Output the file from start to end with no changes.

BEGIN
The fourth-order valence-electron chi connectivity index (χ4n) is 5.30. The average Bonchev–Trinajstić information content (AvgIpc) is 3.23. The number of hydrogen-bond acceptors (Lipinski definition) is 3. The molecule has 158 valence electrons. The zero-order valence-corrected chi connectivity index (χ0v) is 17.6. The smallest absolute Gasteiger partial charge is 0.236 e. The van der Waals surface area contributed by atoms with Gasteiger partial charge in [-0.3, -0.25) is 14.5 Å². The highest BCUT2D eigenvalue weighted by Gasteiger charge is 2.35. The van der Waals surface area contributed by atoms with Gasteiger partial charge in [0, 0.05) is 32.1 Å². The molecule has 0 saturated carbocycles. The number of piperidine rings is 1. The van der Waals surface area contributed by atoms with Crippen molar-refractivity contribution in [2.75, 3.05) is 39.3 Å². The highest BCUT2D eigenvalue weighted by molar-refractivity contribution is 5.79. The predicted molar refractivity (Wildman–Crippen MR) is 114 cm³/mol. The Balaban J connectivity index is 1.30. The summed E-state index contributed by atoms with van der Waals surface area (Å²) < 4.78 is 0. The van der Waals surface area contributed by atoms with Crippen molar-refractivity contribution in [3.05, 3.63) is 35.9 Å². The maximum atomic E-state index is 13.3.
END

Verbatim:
The fourth-order valence-electron chi connectivity index (χ4n) is 5.30. The average Bonchev–Trinajstić information content (AvgIpc) is 3.23. The number of hydrogen-bond acceptors (Lipinski definition) is 3. The molecule has 158 valence electrons. The zero-order valence-corrected chi connectivity index (χ0v) is 17.6. The smallest absolute Gasteiger partial charge is 0.236 e. The van der Waals surface area contributed by atoms with Gasteiger partial charge in [-0.3, -0.25) is 14.5 Å². The highest BCUT2D eigenvalue weighted by Gasteiger charge is 2.35. The van der Waals surface area contributed by atoms with Gasteiger partial charge in [0, 0.05) is 32.1 Å². The molecule has 0 saturated carbocycles. The number of piperidine rings is 1. The van der Waals surface area contributed by atoms with Crippen molar-refractivity contribution in [2.75, 3.05) is 39.3 Å². The highest BCUT2D eigenvalue weighted by molar-refractivity contribution is 5.79. The predicted molar refractivity (Wildman–Crippen MR) is 114 cm³/mol. The Balaban J connectivity index is 1.30. The summed E-state index contributed by atoms with van der Waals surface area (Å²) < 4.78 is 0. The van der Waals surface area contributed by atoms with Crippen molar-refractivity contribution in [3.05, 3.63) is 35.9 Å². The maximum atomic E-state index is 13.3.